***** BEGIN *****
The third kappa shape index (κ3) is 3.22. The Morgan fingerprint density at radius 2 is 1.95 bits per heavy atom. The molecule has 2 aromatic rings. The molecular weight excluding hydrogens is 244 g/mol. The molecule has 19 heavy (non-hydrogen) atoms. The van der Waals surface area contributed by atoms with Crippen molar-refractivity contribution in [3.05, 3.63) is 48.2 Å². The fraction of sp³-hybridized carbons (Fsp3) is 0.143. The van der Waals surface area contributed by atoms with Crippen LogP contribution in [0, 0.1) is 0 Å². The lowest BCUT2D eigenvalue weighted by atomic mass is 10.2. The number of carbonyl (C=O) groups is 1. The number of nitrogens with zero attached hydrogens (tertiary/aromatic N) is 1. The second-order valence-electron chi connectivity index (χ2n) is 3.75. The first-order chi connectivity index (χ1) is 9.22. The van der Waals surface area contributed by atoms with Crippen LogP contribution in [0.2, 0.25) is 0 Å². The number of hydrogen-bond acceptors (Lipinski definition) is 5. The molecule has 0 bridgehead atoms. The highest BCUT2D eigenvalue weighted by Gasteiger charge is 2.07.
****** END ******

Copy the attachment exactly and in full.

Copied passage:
The third kappa shape index (κ3) is 3.22. The Morgan fingerprint density at radius 2 is 1.95 bits per heavy atom. The molecule has 2 aromatic rings. The molecular weight excluding hydrogens is 244 g/mol. The molecule has 19 heavy (non-hydrogen) atoms. The van der Waals surface area contributed by atoms with Crippen molar-refractivity contribution in [3.05, 3.63) is 48.2 Å². The fraction of sp³-hybridized carbons (Fsp3) is 0.143. The van der Waals surface area contributed by atoms with Crippen LogP contribution in [0, 0.1) is 0 Å². The lowest BCUT2D eigenvalue weighted by atomic mass is 10.2. The number of carbonyl (C=O) groups is 1. The number of nitrogens with zero attached hydrogens (tertiary/aromatic N) is 1. The second-order valence-electron chi connectivity index (χ2n) is 3.75. The first-order chi connectivity index (χ1) is 9.22. The van der Waals surface area contributed by atoms with Crippen LogP contribution in [0.2, 0.25) is 0 Å². The number of hydrogen-bond acceptors (Lipinski definition) is 5. The molecule has 0 bridgehead atoms. The highest BCUT2D eigenvalue weighted by Gasteiger charge is 2.07.